The U.S. government on Monday announced an import ban on certain products imported from the People’s Republic of China, due to evidence that these goods are being manufactured using “state-sponsored forced labor.”
U.S. Customs and Border Protection issued five “withhold release orders” on Tuesday aimed at the products of forced labor in the Xinjiang Uighur Autonomous Region of China.
The withhold release orders (WROs) target all goods made with labor from the Lop County №4 Vocational Skills Education and Training Center in Xinjiang.
The order will ban items including hair products made in the Lop County Hair Product Industrial Park, apparel produced by Yili Zhuowan Garment Manufacturing Company and Baoding LYSZD Trade and Business Company; and cotton produced and processed by Xinjiang Junggar Cotton and Linen Company, which are all produced in Xinjiang.
The orders will additionally ban computer parts made by Hefei Bitland Information Technology Company in Anhui Province.
“By taking this action, DHS is combating illegal and inhumane forced labor, a type of modern slavery, used to make goods that the Chinese government then tries to import into the United States. When China attempts to import these goods into our supply chains, it also disadvantages American workers and businesses,” said Acting DHS Deputy Secretary Cuccinelli.
The orders allow Customs and Border Patrol (CBP) agents to detain shipments made by the named companies or entities in Xinjiang. The order also gives companies an opportunity to provide proof their merchandise was not produced using forced labor.
“President Trump and this Department have, and always will, put American workers and businesses first and protect American citizens from participating in these egregious human rights violations,” Cuccinelli continued.
Acting CBP Commissioner Mark A. Morgan said these orders “send a clear message to the international community that we will not tolerate the illicit, inhumane, and exploitative practices of forced labor in U.S. supply chains.”
CBP had initially prepared a broader ban that would’ve included cotton, cotton textiles and tomato products exported from Xinjiang but “because of its unique nature more restrictions are still under review,” Cuccinelli said. He also said the U.S. government is trying to develop methods to determine if other products are being produced using forced labor.
“We are working on advancing the technology to trace even directly where product like this comes from,” he added. “We’d like businesses in other parts of the world that would like to do business in the U.S. to disentangle themselves from this set of horrific practices.”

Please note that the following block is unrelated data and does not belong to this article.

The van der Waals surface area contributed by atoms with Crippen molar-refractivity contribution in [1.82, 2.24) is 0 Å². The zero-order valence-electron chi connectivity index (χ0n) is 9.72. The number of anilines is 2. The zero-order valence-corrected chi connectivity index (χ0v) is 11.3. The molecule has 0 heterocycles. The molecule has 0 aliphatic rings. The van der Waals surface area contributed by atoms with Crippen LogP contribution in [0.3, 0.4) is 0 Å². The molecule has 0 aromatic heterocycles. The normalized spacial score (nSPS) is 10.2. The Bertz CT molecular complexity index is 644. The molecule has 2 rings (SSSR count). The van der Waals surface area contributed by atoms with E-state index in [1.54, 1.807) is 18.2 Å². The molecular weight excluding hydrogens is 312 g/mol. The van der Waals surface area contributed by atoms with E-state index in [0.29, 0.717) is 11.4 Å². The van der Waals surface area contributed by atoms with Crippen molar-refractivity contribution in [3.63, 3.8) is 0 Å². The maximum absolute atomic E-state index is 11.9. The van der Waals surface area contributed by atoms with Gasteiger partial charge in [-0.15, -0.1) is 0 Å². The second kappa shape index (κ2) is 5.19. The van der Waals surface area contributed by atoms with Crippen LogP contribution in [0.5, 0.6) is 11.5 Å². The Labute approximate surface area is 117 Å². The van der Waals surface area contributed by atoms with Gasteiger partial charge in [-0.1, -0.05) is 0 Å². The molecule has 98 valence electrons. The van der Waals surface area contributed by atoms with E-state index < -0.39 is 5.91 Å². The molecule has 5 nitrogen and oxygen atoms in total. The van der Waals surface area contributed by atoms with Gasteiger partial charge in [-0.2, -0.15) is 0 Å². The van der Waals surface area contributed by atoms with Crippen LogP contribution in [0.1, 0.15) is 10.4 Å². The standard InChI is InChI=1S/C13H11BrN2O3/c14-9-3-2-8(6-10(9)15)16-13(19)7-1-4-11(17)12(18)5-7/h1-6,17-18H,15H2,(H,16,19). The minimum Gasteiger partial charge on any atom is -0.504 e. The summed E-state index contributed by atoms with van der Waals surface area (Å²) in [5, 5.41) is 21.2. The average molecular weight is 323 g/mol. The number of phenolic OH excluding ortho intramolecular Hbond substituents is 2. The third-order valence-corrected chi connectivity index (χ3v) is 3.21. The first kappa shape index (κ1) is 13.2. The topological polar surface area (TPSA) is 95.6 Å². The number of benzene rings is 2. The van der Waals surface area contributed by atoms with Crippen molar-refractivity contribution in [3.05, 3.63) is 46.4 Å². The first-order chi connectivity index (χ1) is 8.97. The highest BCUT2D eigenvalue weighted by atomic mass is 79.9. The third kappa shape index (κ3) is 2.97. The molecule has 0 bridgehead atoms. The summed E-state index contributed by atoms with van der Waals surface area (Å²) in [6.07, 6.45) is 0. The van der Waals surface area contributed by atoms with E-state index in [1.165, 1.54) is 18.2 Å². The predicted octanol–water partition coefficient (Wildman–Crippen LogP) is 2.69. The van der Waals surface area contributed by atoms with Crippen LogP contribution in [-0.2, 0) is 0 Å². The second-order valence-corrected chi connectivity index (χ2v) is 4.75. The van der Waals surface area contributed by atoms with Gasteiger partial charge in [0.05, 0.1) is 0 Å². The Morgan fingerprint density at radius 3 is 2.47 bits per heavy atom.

The Trump Administration imposed sanctions on several Chinese Communist Party officials, the Xinjiang Public Security Bureau and the Xinjiang Production and Construction Corps in July for their role in constructing and operating these internment camps.
In June, President Trump signed the Uyghur Human Rights Act into law to hold “accountable perpetrators of human rights violations and abuses such as the systematic use of indoctrination camps, forced labor, and intrusive surveillance to eradicate the ethnic identity and religious beliefs of Uyghurs and other minorities in China.”
“China once again urges the U.S. to stop political manipulation and interference in China’s internal affairs under the pretext of Xinjiang-related matters. The attempts to undercut Xinjiang’s prosperity and stability and to obstruct China’s growth will never succeed,” Wenbin said at a news conference on Sep. 14.
In August of 2018 however, Chinese Communist Party officials were issuing similar statements, calling a U.N. report on its human rights abuses baseless and denying the very existance of these camps. “There is no such thing as re-education centers,” said senior CCP oficial Hu Lianhe in 2018.
The CCP maintained these denials until forced to admit the existance of interment camps by satellite imagery, leaks, and the harrowing first-hand accounts of people who have escaped and defected.
The U.S. State Department estimates that over 1 million Uyghur Muslim and other minorities in Xinjiang have been imprisoned in internment camps or converted detention facilities in Xinjiang. The U.S. State Department along with other countries, scholars, human rights organizations, journalists, think tanks, and survivors of the Xinjiang camps themselves have substantiated reports of these abuses including:
Forced labor in facilities nearby or affiliated with the internment camps.
The tipping point may have come in July, when 13 tons of real human hair from China, sold to make wigs and weaves, was seized by customs officials. In a market dominated by scarcity, the expensive wigs confirmed what satellite imagery and human rights watch groups have long suggested: The Chinese Communist Party is shaving the heads of Uyghur prisoners and selling their hair on the global market.
“We are trying to let the world know that signing up for the Belt and Road initiative right now is complicit with the Uyghurs genocide. So many companies are being complicit.” — Rushan Abbas, Campaign for Uyghurs.
Like so many others who have opposed the Chinese government, and many others who haven’t, Rushan Abbas’ sister and her husband’s family have all been taken into custody by CCP officials. Their whereabouts are unknown.